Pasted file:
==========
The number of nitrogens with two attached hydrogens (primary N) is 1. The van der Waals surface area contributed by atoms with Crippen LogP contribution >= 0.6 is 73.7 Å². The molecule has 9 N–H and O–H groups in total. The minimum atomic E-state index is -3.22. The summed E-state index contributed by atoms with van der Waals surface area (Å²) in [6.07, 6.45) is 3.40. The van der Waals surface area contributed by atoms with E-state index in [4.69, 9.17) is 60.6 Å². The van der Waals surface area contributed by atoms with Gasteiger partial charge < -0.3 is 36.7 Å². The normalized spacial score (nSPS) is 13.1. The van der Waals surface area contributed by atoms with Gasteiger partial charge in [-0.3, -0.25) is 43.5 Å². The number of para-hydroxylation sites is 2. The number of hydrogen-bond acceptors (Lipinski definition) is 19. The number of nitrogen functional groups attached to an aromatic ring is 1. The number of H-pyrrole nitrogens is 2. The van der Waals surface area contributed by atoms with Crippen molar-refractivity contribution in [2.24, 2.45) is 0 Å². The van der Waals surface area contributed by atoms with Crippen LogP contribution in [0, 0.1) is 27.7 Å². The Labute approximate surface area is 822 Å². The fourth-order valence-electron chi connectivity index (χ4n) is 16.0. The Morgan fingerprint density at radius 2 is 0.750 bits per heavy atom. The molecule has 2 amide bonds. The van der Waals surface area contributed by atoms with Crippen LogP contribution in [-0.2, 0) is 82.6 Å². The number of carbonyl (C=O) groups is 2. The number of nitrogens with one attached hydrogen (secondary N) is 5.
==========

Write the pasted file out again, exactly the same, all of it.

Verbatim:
The number of nitrogens with two attached hydrogens (primary N) is 1. The van der Waals surface area contributed by atoms with Crippen LogP contribution >= 0.6 is 73.7 Å². The molecule has 9 N–H and O–H groups in total. The minimum atomic E-state index is -3.22. The summed E-state index contributed by atoms with van der Waals surface area (Å²) in [6.07, 6.45) is 3.40. The van der Waals surface area contributed by atoms with E-state index in [4.69, 9.17) is 60.6 Å². The van der Waals surface area contributed by atoms with Gasteiger partial charge < -0.3 is 36.7 Å². The normalized spacial score (nSPS) is 13.1. The van der Waals surface area contributed by atoms with Gasteiger partial charge in [-0.3, -0.25) is 43.5 Å². The number of para-hydroxylation sites is 2. The number of hydrogen-bond acceptors (Lipinski definition) is 19. The number of nitrogen functional groups attached to an aromatic ring is 1. The number of H-pyrrole nitrogens is 2. The van der Waals surface area contributed by atoms with Crippen molar-refractivity contribution in [2.24, 2.45) is 0 Å². The van der Waals surface area contributed by atoms with Crippen LogP contribution in [0, 0.1) is 27.7 Å². The Labute approximate surface area is 822 Å². The fourth-order valence-electron chi connectivity index (χ4n) is 16.0. The Morgan fingerprint density at radius 2 is 0.750 bits per heavy atom. The molecule has 2 amide bonds. The van der Waals surface area contributed by atoms with Crippen LogP contribution in [-0.2, 0) is 82.6 Å². The number of carbonyl (C=O) groups is 2. The number of nitrogens with one attached hydrogen (secondary N) is 5.